In a throwback to the bulky electromechanical computers of the 1940s, future memory chips might harbor moving parts, gently nudging each other. This time, data would be stored by billions of carbon nanotubes acting as mechanical switches.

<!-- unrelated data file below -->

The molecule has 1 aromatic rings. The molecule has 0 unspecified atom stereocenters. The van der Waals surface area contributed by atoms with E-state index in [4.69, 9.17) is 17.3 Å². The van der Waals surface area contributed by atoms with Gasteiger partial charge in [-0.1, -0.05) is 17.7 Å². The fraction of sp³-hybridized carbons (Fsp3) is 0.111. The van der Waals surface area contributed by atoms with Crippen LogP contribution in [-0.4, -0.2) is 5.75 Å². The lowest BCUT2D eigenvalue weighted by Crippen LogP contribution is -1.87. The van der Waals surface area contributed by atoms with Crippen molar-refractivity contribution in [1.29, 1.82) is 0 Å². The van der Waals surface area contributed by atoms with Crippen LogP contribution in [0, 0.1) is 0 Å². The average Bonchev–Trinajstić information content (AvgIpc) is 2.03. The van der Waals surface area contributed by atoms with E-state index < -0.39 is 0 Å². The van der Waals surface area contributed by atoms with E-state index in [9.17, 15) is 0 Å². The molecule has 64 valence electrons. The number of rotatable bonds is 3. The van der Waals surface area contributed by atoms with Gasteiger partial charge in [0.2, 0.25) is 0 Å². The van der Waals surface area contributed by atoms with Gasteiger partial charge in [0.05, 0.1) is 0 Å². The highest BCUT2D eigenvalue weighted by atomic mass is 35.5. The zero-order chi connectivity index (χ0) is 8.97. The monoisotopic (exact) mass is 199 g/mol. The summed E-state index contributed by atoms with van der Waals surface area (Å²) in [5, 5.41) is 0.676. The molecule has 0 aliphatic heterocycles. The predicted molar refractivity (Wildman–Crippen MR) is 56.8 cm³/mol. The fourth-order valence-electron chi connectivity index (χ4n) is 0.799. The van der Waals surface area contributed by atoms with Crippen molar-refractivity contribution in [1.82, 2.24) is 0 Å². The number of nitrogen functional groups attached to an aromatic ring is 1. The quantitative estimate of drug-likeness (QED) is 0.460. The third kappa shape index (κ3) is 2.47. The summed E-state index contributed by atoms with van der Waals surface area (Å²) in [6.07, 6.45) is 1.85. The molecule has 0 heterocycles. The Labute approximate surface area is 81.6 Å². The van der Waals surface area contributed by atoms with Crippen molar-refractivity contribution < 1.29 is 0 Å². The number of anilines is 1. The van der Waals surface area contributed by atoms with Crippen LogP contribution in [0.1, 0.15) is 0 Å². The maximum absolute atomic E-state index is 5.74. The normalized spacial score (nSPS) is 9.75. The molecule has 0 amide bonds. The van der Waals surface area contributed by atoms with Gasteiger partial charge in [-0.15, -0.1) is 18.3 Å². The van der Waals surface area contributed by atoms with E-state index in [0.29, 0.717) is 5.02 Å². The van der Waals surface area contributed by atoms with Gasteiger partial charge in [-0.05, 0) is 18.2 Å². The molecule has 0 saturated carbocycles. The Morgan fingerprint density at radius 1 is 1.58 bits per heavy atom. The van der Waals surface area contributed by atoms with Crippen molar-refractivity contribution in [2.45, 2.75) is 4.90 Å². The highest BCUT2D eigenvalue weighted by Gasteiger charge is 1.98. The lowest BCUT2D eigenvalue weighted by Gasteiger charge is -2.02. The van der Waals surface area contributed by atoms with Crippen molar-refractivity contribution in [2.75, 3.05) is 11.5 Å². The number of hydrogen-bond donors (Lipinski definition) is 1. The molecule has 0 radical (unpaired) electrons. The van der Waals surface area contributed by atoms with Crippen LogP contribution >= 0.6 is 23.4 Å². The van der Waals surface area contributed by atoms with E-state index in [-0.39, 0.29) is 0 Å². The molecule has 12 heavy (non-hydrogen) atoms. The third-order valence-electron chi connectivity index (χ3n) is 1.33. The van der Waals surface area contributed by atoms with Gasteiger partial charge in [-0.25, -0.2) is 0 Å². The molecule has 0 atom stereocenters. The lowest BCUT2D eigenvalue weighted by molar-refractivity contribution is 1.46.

Gehan Amaratunga of the University of Cambridge in England and his collaborators grew pairs of 60-nanometer-wide nanotubes standing vertically at prescribed spots on a silicon chip. They left one of the nanotubes in each pair naked, while coating the other one with an insulating and a metallic layer. They then put a positive voltage on the naked nanotube through an electrode at its base.